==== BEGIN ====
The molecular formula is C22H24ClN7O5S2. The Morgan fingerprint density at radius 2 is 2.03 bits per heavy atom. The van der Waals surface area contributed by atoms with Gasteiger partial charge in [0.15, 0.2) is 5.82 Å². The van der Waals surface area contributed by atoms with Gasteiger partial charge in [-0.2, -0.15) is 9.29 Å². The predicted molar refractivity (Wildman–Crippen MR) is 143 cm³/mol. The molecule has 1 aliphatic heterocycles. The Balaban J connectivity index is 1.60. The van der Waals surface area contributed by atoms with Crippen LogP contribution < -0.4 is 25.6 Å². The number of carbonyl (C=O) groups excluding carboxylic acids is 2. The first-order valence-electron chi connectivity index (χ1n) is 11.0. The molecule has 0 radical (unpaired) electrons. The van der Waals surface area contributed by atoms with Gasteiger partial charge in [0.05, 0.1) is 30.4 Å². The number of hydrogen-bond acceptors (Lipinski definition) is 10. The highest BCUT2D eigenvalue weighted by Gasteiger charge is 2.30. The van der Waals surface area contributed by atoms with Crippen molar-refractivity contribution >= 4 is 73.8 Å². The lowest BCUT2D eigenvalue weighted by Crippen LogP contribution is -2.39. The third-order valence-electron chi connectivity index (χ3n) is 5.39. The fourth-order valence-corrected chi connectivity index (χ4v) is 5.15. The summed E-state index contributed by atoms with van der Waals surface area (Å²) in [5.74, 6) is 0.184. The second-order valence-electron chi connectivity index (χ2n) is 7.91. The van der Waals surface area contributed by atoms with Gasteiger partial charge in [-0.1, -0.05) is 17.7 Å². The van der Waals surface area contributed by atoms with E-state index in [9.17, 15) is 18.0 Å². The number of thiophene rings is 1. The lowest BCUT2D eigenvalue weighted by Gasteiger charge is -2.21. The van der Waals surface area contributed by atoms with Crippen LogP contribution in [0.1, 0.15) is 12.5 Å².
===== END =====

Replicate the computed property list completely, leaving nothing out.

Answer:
The molecular formula is C22H24ClN7O5S2. The Morgan fingerprint density at radius 2 is 2.03 bits per heavy atom. The van der Waals surface area contributed by atoms with Gasteiger partial charge in [0.15, 0.2) is 5.82 Å². The van der Waals surface area contributed by atoms with Gasteiger partial charge in [-0.2, -0.15) is 9.29 Å². The predicted molar refractivity (Wildman–Crippen MR) is 143 cm³/mol. The molecule has 1 aliphatic heterocycles. The Balaban J connectivity index is 1.60. The van der Waals surface area contributed by atoms with Crippen LogP contribution < -0.4 is 25.6 Å². The number of carbonyl (C=O) groups excluding carboxylic acids is 2. The first-order valence-electron chi connectivity index (χ1n) is 11.0. The molecule has 0 radical (unpaired) electrons. The van der Waals surface area contributed by atoms with Gasteiger partial charge in [0.05, 0.1) is 30.4 Å². The number of hydrogen-bond acceptors (Lipinski definition) is 10. The highest BCUT2D eigenvalue weighted by Gasteiger charge is 2.30. The van der Waals surface area contributed by atoms with Crippen molar-refractivity contribution >= 4 is 73.8 Å². The lowest BCUT2D eigenvalue weighted by Crippen LogP contribution is -2.39. The third-order valence-electron chi connectivity index (χ3n) is 5.39. The fourth-order valence-corrected chi connectivity index (χ4v) is 5.15. The summed E-state index contributed by atoms with van der Waals surface area (Å²) in [5.74, 6) is 0.184. The second-order valence-electron chi connectivity index (χ2n) is 7.91. The van der Waals surface area contributed by atoms with Gasteiger partial charge in [-0.1, -0.05) is 17.7 Å². The van der Waals surface area contributed by atoms with E-state index in [9.17, 15) is 18.0 Å². The number of thiophene rings is 1. The lowest BCUT2D eigenvalue weighted by Gasteiger charge is -2.21. The van der Waals surface area contributed by atoms with Crippen LogP contribution in [0.1, 0.15) is 12.5 Å².